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Old 15th January 2013, 03:00 AM   #7
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no, 2.7 in series with the tweeter, & 1.8 in parallel with it:
L pad calculator - attenuation dB damping impedance decibel loudspeaker speaker voltage divider - sengpielaudio Sengpiel Berlin
re: "and a capacitor following would suffice " - no, that's first order,
I'd go 2nd order(for better protection for the tweeter), i.e a cap in series and an inductor in parallel
Crossover Design Calculators
( crossover, Then L-Pad, then tweeter)
active crossovers come before the amplifier: BiAmp (Bi-Amplification - Not Quite Magic, But Close) - Part 1
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Impedance varies with frequency, use impedance plots of your drivers and make crossover calculations using the actual impedance of the driver at the crossover frequency

Last edited by PeteMcK; 15th January 2013 at 03:20 AM.
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Old 18th January 2013, 01:06 AM   #8
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Thank you for the help. It's making things a bit more tangible. In looking at the calculator you sent, I assume Linkwitz-Riley is the crossover you're suggesting, in which case, the Ohm values would be 4 for highpass (my tweeter) and 16 for lowpass (the speakers). Hopefully you can confirm that I'm on the right track before I make a mess.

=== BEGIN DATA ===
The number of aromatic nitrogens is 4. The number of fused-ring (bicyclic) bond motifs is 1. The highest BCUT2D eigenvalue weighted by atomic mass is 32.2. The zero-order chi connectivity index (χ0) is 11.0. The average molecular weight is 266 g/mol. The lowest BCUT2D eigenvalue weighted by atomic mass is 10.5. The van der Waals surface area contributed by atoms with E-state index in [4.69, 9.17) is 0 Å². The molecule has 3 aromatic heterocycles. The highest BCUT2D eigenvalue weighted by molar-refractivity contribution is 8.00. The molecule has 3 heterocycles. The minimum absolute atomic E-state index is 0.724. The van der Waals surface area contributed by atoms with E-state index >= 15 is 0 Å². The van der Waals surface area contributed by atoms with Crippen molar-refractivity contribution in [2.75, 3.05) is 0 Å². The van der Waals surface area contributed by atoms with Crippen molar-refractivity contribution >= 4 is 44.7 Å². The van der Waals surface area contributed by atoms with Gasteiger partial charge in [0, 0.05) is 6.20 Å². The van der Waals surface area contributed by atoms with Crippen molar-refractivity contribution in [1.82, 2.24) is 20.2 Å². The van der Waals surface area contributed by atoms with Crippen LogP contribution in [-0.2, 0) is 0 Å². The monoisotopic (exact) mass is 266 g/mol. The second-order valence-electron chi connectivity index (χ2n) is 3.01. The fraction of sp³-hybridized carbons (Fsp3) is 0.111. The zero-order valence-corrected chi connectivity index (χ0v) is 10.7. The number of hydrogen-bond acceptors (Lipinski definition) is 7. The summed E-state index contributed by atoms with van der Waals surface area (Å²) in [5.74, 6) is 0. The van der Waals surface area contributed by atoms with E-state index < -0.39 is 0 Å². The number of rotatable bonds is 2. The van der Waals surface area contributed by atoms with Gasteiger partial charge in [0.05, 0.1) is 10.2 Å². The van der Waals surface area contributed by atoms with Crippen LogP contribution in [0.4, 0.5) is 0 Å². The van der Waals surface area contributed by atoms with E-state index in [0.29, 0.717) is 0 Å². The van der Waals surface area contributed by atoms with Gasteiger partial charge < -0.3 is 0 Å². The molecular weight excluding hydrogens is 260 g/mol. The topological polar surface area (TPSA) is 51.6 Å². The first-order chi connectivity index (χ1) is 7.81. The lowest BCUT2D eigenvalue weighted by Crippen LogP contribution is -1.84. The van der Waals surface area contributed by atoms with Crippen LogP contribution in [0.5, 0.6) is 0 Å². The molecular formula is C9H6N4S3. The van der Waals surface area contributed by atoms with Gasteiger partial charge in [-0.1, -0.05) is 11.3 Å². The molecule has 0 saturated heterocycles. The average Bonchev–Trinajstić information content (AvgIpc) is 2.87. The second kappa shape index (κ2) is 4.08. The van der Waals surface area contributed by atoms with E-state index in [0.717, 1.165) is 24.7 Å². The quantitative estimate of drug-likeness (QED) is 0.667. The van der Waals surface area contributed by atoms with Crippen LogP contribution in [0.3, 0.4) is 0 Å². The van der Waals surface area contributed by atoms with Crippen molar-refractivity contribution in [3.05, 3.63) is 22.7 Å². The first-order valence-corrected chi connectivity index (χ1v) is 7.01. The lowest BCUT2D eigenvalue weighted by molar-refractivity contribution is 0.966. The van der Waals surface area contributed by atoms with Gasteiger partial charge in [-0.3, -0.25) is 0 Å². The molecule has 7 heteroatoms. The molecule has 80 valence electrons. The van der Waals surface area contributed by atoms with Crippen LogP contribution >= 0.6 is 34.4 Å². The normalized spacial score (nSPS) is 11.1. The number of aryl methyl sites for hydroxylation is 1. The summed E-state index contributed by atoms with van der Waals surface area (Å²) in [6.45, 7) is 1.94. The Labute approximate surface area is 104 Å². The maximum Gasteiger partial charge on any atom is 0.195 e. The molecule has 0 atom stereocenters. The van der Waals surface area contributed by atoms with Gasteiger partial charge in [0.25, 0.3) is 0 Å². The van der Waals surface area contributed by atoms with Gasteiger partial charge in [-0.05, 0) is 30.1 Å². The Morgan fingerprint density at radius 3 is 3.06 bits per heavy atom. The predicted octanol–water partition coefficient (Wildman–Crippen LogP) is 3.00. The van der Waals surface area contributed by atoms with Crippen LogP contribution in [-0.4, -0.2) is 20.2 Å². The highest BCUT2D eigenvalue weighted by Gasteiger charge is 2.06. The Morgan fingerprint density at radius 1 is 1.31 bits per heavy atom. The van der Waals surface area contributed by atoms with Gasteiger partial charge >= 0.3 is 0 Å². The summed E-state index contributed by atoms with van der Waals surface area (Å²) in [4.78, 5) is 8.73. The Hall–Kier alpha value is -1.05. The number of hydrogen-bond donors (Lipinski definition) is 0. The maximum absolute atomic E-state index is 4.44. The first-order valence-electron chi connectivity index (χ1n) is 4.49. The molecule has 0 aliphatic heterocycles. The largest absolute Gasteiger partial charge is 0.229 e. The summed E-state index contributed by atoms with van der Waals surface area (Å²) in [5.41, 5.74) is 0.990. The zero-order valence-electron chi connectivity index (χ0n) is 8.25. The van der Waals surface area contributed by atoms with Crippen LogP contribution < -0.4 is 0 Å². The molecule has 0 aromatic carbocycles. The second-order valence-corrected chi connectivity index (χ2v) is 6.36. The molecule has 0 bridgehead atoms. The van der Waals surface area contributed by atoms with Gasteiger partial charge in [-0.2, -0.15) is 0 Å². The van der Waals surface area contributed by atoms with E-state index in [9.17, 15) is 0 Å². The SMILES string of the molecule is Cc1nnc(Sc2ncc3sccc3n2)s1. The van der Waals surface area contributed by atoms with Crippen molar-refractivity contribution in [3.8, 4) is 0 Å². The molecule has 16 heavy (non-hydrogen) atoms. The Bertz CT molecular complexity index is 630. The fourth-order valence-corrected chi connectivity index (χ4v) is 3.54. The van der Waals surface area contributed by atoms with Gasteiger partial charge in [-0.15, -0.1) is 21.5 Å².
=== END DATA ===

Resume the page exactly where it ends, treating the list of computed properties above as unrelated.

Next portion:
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Old 18th January 2013, 06:47 PM   #9
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Yes, L-R is what I used & 4 ohms for the highpass. - The lowpass section doesn't matter, 'cause you aren't going to use that, right?
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Impedance varies with frequency, use impedance plots of your drivers and make crossover calculations using the actual impedance of the driver at the crossover frequency
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Old 11th February 2014, 12:10 AM   #10
satx is offline satx  United States
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Hi,

I didn't run any numbers for what you're trying to do, but 1R8 in parallel sounds very low. I would be more inclined to use a larger series and parallel resistor. The series resistor converts the power to heat and the parallel resistor allows the power to go to ground, the amount of power that returns to ground instead of flowing to the tweeter is dependant on the size of the resistor, ie larger parallel resistor= more power to tweeter. That is why you would also need to increase the series resistor's value to get the same attenuation as the PeteMck's calculator is solving for.

Sorry if that's confusing. My point is that with a parallel resistor of only 1R8 is likely to create a very low impedance for your amp. You are connecting a tweeter with an impedance of 3.5 ohms in parallel (I assume) with your stats which are also 4 ohms? In theory this will create a total impedance of 1.86 ohms at the crossover. That 1R8 parallel resistor could push this down well under 1 ohm.

I would agree that you should probably use a second order filter unless you are crossing >10K. If you are thinking of crossing the Neo3 around 2K then you will probably want to consider 3rd or 4th order filters.

Hope this helps,
Evan